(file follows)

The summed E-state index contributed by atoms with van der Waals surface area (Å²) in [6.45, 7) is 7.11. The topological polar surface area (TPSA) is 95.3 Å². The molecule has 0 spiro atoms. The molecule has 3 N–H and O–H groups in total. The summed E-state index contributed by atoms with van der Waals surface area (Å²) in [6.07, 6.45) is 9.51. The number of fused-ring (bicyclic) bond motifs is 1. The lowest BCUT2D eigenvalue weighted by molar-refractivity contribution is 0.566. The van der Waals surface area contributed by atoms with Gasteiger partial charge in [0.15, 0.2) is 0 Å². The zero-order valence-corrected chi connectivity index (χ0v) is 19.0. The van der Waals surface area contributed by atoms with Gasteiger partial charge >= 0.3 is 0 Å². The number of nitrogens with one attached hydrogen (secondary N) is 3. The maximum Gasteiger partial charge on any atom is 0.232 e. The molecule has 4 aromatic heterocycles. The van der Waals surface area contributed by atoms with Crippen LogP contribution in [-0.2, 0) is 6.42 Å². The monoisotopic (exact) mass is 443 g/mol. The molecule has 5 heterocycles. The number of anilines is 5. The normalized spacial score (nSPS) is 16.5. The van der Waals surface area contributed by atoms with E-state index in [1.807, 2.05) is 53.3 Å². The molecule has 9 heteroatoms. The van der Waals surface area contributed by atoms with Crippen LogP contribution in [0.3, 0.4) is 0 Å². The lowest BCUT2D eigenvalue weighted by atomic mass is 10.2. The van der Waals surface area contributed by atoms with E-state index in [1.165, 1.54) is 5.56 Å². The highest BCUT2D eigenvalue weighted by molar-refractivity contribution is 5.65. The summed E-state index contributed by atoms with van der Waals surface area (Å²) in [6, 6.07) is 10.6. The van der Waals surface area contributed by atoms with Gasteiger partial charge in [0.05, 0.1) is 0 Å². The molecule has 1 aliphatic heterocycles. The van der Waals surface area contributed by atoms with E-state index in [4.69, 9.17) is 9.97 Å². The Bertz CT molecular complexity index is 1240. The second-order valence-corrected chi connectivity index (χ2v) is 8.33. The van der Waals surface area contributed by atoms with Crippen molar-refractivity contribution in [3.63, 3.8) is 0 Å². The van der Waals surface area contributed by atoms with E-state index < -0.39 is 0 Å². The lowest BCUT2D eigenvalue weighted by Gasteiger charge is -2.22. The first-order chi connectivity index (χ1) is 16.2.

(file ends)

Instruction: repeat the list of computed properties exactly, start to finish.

The summed E-state index contributed by atoms with van der Waals surface area (Å²) in [6.45, 7) is 7.11. The topological polar surface area (TPSA) is 95.3 Å². The molecule has 0 spiro atoms. The molecule has 3 N–H and O–H groups in total. The summed E-state index contributed by atoms with van der Waals surface area (Å²) in [6.07, 6.45) is 9.51. The number of fused-ring (bicyclic) bond motifs is 1. The lowest BCUT2D eigenvalue weighted by molar-refractivity contribution is 0.566. The van der Waals surface area contributed by atoms with Gasteiger partial charge in [0.15, 0.2) is 0 Å². The zero-order valence-corrected chi connectivity index (χ0v) is 19.0. The van der Waals surface area contributed by atoms with Gasteiger partial charge >= 0.3 is 0 Å². The number of nitrogens with one attached hydrogen (secondary N) is 3. The maximum Gasteiger partial charge on any atom is 0.232 e. The molecule has 4 aromatic heterocycles. The van der Waals surface area contributed by atoms with Crippen LogP contribution in [-0.2, 0) is 6.42 Å². The monoisotopic (exact) mass is 443 g/mol. The molecule has 5 heterocycles. The number of anilines is 5. The normalized spacial score (nSPS) is 16.5. The van der Waals surface area contributed by atoms with E-state index in [1.807, 2.05) is 53.3 Å². The molecule has 9 heteroatoms. The van der Waals surface area contributed by atoms with Crippen LogP contribution in [0.3, 0.4) is 0 Å². The lowest BCUT2D eigenvalue weighted by atomic mass is 10.2. The van der Waals surface area contributed by atoms with E-state index in [1.165, 1.54) is 5.56 Å². The highest BCUT2D eigenvalue weighted by molar-refractivity contribution is 5.65. The summed E-state index contributed by atoms with van der Waals surface area (Å²) in [6, 6.07) is 10.6. The van der Waals surface area contributed by atoms with Gasteiger partial charge in [0.05, 0.1) is 0 Å². The molecule has 1 aliphatic heterocycles. The van der Waals surface area contributed by atoms with E-state index in [4.69, 9.17) is 9.97 Å². The Bertz CT molecular complexity index is 1240. The second-order valence-corrected chi connectivity index (χ2v) is 8.33. The van der Waals surface area contributed by atoms with Crippen molar-refractivity contribution in [3.63, 3.8) is 0 Å². The van der Waals surface area contributed by atoms with E-state index < -0.39 is 0 Å². The lowest BCUT2D eigenvalue weighted by Gasteiger charge is -2.22. The first-order chi connectivity index (χ1) is 16.2.